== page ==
18 months after AIM court, I found myself in jail again. By then, I had six felony drug charges. Sitting in jail, I knew prison was a real possibility. I decided to turn my life around no matter what happened. My boys deserved a better life than this. If I went to prison, I wanted them to see me healthy before I went. I applied for AIM court, but the county put me on a cash bond. At this point my family wouldn’t pay it. Another option was to accept a plea bargain and plead guilty, and they would let me out of jail. The plea capped the prison time at 3 years and ordered a Pre-Sentence Investigation (PSI), which would take three months. I asked for daily urinary analysis while out, in order to keep me away from meth, but they didn’t listen.
After serving time for my other charges, I came back to Wisconsin with no real plan. I did not want to stay with family because I knew I needed to do this on my own, but there was nothing set in place before I was released. I was in limbo, and felt set up to fail. Luckily I remembered the AIM Court Coordinator and went straight to her office, crying from stress. Not having any conditions on my bond scared me. We fought to reopen my case to include the drug tests. During the three months before my sentencing, I acted as if I was already in AIM Court. I attended weekly court and whatever programs I could get into. I was able to stay at the Bolton Refuge House after my release. Then, I was accepted into the Housing First Program through Western Dairyland, which provides housing to chronically homeless people. I pay 30% of my income for rent, and they cover whatever I cannot.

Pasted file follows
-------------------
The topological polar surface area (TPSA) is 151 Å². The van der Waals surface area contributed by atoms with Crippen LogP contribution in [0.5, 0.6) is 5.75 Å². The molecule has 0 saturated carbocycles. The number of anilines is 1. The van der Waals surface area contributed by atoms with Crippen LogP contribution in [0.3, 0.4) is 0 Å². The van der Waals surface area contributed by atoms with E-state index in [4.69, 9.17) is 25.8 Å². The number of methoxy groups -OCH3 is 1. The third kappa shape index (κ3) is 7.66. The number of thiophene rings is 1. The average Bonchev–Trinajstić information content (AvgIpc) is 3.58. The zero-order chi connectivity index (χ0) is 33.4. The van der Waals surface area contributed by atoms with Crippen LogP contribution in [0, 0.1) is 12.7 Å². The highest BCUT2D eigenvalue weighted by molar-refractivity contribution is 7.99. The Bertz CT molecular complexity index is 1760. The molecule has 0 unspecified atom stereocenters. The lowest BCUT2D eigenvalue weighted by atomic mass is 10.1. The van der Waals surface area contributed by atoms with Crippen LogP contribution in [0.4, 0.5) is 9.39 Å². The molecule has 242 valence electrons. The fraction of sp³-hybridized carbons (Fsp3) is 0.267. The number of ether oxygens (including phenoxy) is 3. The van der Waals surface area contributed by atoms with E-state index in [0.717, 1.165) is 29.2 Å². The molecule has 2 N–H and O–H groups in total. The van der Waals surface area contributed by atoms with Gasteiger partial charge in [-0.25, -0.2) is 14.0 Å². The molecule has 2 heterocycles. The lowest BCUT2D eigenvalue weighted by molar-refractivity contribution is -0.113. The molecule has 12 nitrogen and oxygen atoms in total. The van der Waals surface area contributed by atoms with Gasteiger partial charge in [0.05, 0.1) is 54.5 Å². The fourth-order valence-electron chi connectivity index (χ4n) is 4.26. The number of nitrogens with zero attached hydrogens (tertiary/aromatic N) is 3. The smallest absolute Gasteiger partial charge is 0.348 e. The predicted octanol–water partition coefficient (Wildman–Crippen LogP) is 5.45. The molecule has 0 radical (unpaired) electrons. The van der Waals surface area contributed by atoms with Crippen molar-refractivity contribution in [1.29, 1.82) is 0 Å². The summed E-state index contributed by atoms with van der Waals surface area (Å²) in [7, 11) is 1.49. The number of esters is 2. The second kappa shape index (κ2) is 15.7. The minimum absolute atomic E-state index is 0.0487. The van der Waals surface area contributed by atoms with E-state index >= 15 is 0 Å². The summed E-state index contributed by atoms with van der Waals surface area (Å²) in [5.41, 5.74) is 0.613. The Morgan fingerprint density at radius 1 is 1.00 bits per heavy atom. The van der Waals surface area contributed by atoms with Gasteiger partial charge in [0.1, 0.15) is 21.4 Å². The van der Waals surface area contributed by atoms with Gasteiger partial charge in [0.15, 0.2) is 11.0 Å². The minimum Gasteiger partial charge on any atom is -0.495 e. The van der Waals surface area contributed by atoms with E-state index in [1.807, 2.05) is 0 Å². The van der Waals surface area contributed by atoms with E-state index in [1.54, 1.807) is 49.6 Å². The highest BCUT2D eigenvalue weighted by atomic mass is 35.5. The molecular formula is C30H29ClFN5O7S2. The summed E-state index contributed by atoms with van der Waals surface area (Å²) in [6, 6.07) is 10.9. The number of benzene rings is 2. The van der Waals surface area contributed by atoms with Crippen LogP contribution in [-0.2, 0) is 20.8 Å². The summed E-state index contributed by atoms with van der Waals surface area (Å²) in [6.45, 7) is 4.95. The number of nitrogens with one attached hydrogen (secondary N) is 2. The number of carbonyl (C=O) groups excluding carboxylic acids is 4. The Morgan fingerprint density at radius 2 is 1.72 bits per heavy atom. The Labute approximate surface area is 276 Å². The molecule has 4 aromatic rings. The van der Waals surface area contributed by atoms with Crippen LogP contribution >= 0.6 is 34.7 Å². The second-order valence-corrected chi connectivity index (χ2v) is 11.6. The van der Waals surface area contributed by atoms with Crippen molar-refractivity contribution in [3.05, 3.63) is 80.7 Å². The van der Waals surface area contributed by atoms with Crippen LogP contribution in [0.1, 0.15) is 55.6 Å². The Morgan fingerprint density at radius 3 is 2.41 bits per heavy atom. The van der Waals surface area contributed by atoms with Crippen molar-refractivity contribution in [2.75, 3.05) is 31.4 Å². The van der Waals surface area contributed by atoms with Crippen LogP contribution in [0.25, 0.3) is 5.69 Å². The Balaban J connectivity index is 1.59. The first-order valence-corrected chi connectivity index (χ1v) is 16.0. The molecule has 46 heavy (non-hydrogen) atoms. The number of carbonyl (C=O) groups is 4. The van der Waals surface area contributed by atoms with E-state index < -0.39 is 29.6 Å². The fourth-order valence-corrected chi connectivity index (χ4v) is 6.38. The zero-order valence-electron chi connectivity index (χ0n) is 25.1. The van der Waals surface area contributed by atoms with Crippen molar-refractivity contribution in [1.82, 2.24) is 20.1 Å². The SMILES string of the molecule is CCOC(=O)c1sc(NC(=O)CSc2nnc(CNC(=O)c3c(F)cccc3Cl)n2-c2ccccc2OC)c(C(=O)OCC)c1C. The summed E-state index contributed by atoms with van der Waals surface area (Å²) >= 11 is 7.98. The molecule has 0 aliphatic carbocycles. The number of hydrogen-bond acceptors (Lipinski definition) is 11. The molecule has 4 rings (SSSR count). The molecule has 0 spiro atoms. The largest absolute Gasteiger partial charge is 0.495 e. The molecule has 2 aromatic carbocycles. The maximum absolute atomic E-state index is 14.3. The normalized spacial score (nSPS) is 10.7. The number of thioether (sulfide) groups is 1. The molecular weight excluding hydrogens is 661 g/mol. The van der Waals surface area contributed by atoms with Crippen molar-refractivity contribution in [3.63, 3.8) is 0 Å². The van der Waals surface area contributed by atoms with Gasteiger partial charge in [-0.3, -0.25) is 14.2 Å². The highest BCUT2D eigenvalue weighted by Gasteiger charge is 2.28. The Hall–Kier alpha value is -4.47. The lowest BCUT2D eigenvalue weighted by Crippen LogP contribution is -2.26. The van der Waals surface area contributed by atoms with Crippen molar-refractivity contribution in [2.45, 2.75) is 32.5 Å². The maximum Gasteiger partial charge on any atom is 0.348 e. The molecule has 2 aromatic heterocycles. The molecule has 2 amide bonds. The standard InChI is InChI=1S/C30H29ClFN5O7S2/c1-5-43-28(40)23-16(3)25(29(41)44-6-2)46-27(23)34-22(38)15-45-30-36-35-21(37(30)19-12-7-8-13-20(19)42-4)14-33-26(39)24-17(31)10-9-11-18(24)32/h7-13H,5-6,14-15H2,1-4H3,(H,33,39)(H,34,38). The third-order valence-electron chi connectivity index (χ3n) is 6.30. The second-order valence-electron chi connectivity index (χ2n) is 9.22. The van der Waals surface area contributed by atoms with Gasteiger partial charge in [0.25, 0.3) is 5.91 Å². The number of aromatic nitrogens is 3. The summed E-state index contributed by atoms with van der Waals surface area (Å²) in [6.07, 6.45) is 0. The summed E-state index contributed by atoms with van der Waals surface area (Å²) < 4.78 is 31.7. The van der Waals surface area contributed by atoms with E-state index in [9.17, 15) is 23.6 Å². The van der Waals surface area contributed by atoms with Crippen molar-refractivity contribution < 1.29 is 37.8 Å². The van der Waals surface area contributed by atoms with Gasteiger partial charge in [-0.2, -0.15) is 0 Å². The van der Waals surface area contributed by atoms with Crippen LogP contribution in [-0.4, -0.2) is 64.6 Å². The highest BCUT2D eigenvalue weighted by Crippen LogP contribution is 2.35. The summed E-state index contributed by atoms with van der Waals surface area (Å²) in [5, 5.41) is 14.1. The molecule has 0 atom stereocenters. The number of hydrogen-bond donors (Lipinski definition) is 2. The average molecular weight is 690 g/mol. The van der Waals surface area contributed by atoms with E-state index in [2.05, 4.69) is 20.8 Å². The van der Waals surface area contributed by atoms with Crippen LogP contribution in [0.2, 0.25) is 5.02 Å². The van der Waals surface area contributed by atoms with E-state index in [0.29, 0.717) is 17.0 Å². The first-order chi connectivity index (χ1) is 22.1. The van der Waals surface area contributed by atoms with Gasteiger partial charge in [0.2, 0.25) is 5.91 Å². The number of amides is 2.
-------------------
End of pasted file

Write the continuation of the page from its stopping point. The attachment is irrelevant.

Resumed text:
Because I was proactive, everything fell into place. By the time I went to court for sentencing I had a full time job and a place to live. The ruling was for me to attend AIM Court and not go back to jail. By now, AIM Court added programs like Dialectical Behavior Therapy (DBT), Moving on (a course on relationships), and TREM (a program addressing childhood trauma.) I completed these groups and began developing a support network outside of family and old using friends. I did well and graduated.
After everything, I could have completely left this part of my life behind. However, I feel like it’s my calling to share these experiences with people so that change can happen for others like me. Now, I am a full-time student at UW-Eau Claire. I plan to work on criminal justice reform so the system can better keep ex-incarcerates from returning to their previous habits. I also want to help the general public to understand addiction and their potential role to help those coming out of jail from reentering. I believe when everyone starts to see each other with dignity and respect, positive change can happen.
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The Facing Project is a 501(c)(3) nonprofit organization that connects people through stories to strengthen communities. The organization’s model to share stories and raise awareness is in cities across the United States focused on topics such as poverty, sex trafficking, mental health, immigration, and more. Facing Project stories are compiled into books and on the web for a community resource, used to inspire art, photography, monologues and—most importantly—community-wide awareness, dialogue, action, and change toward a more understanding and empathetic society.